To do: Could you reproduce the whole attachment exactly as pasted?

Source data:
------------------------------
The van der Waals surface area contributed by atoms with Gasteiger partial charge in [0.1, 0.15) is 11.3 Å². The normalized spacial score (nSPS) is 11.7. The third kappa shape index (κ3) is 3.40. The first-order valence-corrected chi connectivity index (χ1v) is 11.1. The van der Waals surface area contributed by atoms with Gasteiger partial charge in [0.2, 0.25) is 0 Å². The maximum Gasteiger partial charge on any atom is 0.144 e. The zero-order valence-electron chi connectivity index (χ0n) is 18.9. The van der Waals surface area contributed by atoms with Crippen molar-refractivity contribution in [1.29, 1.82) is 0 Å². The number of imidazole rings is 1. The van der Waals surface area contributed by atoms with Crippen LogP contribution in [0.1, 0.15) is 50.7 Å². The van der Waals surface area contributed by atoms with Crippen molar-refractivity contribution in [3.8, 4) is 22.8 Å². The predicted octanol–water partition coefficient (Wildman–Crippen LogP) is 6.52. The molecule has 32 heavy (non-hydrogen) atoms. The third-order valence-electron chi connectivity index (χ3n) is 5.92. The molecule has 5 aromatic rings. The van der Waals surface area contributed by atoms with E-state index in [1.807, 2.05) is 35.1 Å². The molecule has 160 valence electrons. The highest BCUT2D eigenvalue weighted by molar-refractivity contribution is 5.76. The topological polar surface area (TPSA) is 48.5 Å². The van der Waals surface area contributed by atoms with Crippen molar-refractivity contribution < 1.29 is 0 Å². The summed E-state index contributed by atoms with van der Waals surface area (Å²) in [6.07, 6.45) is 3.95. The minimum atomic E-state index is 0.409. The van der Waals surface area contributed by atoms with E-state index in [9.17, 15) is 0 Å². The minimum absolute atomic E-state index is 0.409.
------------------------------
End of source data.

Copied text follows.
The van der Waals surface area contributed by atoms with Gasteiger partial charge in [0.1, 0.15) is 11.3 Å². The normalized spacial score (nSPS) is 11.7. The third kappa shape index (κ3) is 3.40. The first-order valence-corrected chi connectivity index (χ1v) is 11.1. The van der Waals surface area contributed by atoms with Gasteiger partial charge in [0.2, 0.25) is 0 Å². The maximum Gasteiger partial charge on any atom is 0.144 e. The zero-order valence-electron chi connectivity index (χ0n) is 18.9. The van der Waals surface area contributed by atoms with Crippen molar-refractivity contribution in [1.29, 1.82) is 0 Å². The number of imidazole rings is 1. The van der Waals surface area contributed by atoms with Crippen LogP contribution in [0.1, 0.15) is 50.7 Å². The van der Waals surface area contributed by atoms with Crippen molar-refractivity contribution in [3.8, 4) is 22.8 Å². The predicted octanol–water partition coefficient (Wildman–Crippen LogP) is 6.52. The molecule has 32 heavy (non-hydrogen) atoms. The third-order valence-electron chi connectivity index (χ3n) is 5.92. The molecule has 5 aromatic rings. The van der Waals surface area contributed by atoms with E-state index in [1.807, 2.05) is 35.1 Å². The molecule has 160 valence electrons. The highest BCUT2D eigenvalue weighted by molar-refractivity contribution is 5.76. The topological polar surface area (TPSA) is 48.5 Å². The van der Waals surface area contributed by atoms with Crippen molar-refractivity contribution < 1.29 is 0 Å². The summed E-state index contributed by atoms with van der Waals surface area (Å²) in [6.07, 6.45) is 3.95. The minimum atomic E-state index is 0.409. The van der Waals surface area contributed by atoms with E-state index in [9.17, 15) is 0 Å². The minimum absolute atomic E-state index is 0.409.